If you're hitting the road this Thanksgiving holiday, you'll be in good company: Some 48.3 million people are expected to travel by car in the coming days, an 8.5% increase from 2020, according to AAA. That estimate follows a broader trend that you've probably noticed if you've gotten behind the wheel lately: Traffic is nearing its pre-pandemic levels, if it hasn't surpassed them altogether.
And as more cars have gotten back on the road, the amount that insurers are shelling out when policyholders make claims after accidents is going up, too, says Tom Super, head of property and casualty insurance at J.D. Power. "They're getting higher payouts for settlement," Super says. "We're estimating about 17% higher than what they were going into the pandemic."
There are two main reasons that payouts have risen so much and so quickly, Super says. For starters, cars are worth more than they were before the pandemic. Supply chain shortages, particularly for computer chips, has stopped many new cars from getting off the assembly line. That has pushed prices for both new and used cars to historic highs.
The price of used cars, for example, jumped 7% between April and May this year, and then jumped another 10.5% the next month.
"The vehicle values themselves are rising," which has big "downstream" effects, Super says. For example, even when insurers have to write off a car as a total loss, they can sell that car for parts, which are also at a premium right now. "They are getting higher values for the parts on those vehicles. So that's getting pushed upstream to the consumer."
Video by Jason Armesto
Another big reason car insurance settlements are rising? More vehicles are being written off as total losses after accidents — almost 20%, according to J.D. Power's estimates.
In some cases, that's because accidents became more severe during the pandemic: Despite the fact that Americans drove 13.2% fewer miles in 2020, traffic fatalities actually rose 7.2% from 2019, according to the National Highway Traffic Safety Administration.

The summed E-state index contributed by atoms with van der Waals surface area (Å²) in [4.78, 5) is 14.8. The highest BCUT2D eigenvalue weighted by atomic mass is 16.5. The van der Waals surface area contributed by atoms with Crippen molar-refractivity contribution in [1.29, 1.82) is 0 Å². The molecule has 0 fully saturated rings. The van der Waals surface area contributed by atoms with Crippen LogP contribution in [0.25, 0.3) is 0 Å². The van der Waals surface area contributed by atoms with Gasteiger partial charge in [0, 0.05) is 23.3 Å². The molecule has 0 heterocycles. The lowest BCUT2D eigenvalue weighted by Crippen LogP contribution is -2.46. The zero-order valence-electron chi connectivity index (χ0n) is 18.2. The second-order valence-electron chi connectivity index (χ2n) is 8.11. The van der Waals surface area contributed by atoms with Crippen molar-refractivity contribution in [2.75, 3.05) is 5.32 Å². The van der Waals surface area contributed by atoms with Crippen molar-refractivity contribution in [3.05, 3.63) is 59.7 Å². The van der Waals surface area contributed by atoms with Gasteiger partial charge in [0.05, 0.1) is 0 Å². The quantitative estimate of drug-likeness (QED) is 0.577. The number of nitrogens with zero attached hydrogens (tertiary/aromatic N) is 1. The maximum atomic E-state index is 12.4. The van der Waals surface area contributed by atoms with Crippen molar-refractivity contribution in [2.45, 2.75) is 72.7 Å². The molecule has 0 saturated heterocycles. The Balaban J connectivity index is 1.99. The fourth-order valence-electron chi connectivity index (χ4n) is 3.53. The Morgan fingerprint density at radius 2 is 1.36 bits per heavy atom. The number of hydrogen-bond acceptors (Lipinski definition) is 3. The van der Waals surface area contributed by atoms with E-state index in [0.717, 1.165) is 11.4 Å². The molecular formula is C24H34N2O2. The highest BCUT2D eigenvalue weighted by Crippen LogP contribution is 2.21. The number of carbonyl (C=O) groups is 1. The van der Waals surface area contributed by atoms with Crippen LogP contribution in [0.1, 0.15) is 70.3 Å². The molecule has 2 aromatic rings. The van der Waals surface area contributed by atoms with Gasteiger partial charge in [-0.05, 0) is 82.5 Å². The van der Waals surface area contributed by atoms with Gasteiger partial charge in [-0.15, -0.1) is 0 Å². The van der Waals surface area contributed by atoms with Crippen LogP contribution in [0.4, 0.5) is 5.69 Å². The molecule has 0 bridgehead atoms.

Another reason, however, is that more insurers are writing off less severe accidents as total losses, Super says. As vehicles become more complex to repair, accidents that might have resulted in low- or medium-cost repairs just a few years ago are now resulting in totaled cars.
"Think about replacing a fender bender. A couple years ago it was a couple hundred dollars," Super says. "Now you've got sensors and other things that drive up the cost of repairs. Think about a side impact, let's say, for an electric vehicle where you've got the battery running underneath the length of the car."
That kind of repair job is going to require so much expense in both parts and labor that it's easier for insurers to just cut the claimant a check, Super says. That's good for consumers right now, but ultimately, it will mean higher prices as insurers get their pricing schemes up to speed with the technology inside vehicles.
"The insurance industry has traditionally not been at the forefront of innovation, to put it kindly," Super says, and the increased costs of insuring increasingly smarter cars "are already hitting their bottom line today."
It's not just settlement claims that are at record highs: Customer satisfaction among people who filed those claims in the last year is higher than it's ever been, according to Super. Those high satisfaction rates mean that insurance companies will be fighting for your business.
Have "the confidence that you're picking a carrier that's going to have a higher level of service than maybe what you may have experienced years and years ago," Power says. If they're not meeting those expectations, find someone else that will meet them because the industry is making improvements every day."
If you aren't satisfied with your car insurance policy, however, the end of the year can serve as a great reminder that it's time to shop around. In fact, studies show that reshopping your car insurance and tweaking your policy to better suit your current driving needs can save you hundreds of dollars a year.
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